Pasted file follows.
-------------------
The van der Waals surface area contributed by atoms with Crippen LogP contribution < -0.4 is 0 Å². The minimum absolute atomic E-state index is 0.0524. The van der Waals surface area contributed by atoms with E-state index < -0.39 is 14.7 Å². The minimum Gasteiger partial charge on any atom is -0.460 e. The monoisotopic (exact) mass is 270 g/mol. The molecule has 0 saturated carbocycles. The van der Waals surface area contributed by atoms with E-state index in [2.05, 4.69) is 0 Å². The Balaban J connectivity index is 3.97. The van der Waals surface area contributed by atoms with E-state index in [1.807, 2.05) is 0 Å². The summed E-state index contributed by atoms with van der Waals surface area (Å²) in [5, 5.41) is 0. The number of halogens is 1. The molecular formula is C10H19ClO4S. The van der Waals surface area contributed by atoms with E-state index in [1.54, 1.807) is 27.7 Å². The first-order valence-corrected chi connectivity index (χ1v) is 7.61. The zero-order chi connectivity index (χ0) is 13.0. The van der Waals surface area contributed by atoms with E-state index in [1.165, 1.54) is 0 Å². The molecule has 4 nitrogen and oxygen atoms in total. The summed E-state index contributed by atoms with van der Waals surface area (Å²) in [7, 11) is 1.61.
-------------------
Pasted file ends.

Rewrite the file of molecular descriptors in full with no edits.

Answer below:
The van der Waals surface area contributed by atoms with Crippen LogP contribution < -0.4 is 0 Å². The minimum absolute atomic E-state index is 0.0524. The van der Waals surface area contributed by atoms with E-state index < -0.39 is 14.7 Å². The minimum Gasteiger partial charge on any atom is -0.460 e. The monoisotopic (exact) mass is 270 g/mol. The molecule has 0 saturated carbocycles. The van der Waals surface area contributed by atoms with E-state index in [2.05, 4.69) is 0 Å². The Balaban J connectivity index is 3.97. The van der Waals surface area contributed by atoms with E-state index in [1.807, 2.05) is 0 Å². The summed E-state index contributed by atoms with van der Waals surface area (Å²) in [5, 5.41) is 0. The number of halogens is 1. The molecular formula is C10H19ClO4S. The van der Waals surface area contributed by atoms with E-state index in [1.54, 1.807) is 27.7 Å². The first-order valence-corrected chi connectivity index (χ1v) is 7.61. The zero-order chi connectivity index (χ0) is 13.0. The van der Waals surface area contributed by atoms with E-state index in [1.165, 1.54) is 0 Å². The molecule has 4 nitrogen and oxygen atoms in total. The summed E-state index contributed by atoms with van der Waals surface area (Å²) in [7, 11) is 1.61.